"I've only got to say the word to make them all material.
  I'll say it promptly, if you wish; they cannot well refuse me."
  But my eagerness had vanished, and I begged him to excuse me.

  "Now JULIA," he continued, "is in many ways a rum one,
  But, whatever else they say of her, they can't say she's a dumb one.
  She speaks--she's speaking now," he said. "I wonder what she'll
          tell us.
  What's that? She says she likes your looks; she wants to make me
  That gave me pause, and made me think 'twas fully time I went; it is
  A fearful thing to fascinate these bodiless non-entities.
  Of course when people go to Rome they act like folk at Rome, you
  But flirting didn't suit my book--I've got a wife at home, you know.

  Well, next I felt a gust of wind, "That's Colonel BONES," my host
  "He's dropped his helmet" (think of that, a helmet on a ghost's
  "I don't much care," he whispered this, "in fact, I can't endure
  Dragoons do use such awful words; I've tried in vain to cure him."
  I ventured to suggest to STEAD that rather than be bluffed I
  Would make this cursing soldier-ghost turn out in psychic mufti;
  He couldn't drop his helmet then, nor threaten with his sabre.
  "I've tried to," said the Editor, "it's only wasted labour.

  "I've sought advice," continued STEAD, "from CANTUAR and EBOR,
  They hinted that they couldn't stand a she-ghost and a he-bore.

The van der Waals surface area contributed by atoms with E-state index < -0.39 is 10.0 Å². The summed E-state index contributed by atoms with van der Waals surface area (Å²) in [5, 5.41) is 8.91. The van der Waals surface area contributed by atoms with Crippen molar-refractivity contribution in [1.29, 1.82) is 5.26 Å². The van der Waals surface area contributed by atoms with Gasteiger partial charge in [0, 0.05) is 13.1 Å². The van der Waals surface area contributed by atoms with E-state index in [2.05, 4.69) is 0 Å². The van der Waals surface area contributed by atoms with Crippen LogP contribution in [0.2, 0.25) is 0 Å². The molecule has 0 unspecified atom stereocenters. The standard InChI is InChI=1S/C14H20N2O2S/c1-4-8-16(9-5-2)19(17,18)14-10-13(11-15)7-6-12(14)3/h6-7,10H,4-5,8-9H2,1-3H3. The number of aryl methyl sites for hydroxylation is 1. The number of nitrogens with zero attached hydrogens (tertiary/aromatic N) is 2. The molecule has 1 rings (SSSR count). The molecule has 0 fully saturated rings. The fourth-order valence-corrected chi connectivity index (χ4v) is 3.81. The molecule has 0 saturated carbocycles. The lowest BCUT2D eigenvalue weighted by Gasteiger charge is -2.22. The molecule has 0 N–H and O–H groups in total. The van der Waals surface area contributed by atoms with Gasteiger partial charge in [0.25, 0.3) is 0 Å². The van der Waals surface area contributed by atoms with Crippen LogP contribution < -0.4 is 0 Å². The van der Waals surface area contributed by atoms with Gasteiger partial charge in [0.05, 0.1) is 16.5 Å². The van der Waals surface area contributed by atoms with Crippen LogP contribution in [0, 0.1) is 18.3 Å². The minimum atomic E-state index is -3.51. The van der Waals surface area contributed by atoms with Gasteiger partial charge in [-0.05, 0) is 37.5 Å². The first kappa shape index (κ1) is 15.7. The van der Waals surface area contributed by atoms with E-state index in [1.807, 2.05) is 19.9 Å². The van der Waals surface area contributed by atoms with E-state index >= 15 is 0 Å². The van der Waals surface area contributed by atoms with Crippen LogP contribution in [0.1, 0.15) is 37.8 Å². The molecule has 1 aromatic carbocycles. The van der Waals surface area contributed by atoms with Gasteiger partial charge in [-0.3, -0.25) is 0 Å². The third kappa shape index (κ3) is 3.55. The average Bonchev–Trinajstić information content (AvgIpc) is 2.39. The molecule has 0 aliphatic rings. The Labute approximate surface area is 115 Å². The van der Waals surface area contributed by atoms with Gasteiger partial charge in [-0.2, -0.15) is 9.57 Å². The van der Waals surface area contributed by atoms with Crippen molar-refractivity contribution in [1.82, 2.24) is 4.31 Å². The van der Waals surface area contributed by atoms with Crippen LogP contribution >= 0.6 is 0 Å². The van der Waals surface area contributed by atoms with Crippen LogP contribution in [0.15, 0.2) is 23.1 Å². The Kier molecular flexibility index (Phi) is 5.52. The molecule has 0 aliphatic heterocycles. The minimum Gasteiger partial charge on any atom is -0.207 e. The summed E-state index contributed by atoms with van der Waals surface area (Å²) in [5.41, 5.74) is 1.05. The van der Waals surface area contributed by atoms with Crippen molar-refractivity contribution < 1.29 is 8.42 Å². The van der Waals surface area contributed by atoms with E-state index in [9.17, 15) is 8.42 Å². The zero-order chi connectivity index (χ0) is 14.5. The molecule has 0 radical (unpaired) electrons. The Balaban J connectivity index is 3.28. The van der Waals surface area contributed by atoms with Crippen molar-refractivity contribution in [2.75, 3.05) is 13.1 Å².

I tried to get a word or two from men of arts and letters,
  They said they drew the line at Spooks who made a noise with
  And when I talked of bringing men and ghostly shapes together
  The Bishops tapped their foreheads and conversed about the weather.
  In fact"--he grew quite petulant--"in all this world's immensity
  I'd back the Bench of Bishops to beat the rest in density."

  And so he talked, till suddenly--(perhaps he's talking still;
  In talking of his own affairs, he has a wondrous skill)--
  There came a noise, as if Old BONES had let off all his blanks at
  As if a thousand theorists were turning all their cranks at once;
  It seemed to lift me off my legs, and seize me by the hair,
  And sweep me mute but terrified through all the spook-filled air.
  And, when I got my senses back, I vowed no more to tread
  The paths that lead to Borderland, nor ask advice of STEAD.

       *       *       *       *       *


_Pietro Ghisleri_ is another success for that charming writer MARION
CRAWFORD. The style is everything. The story is not of so thrilling a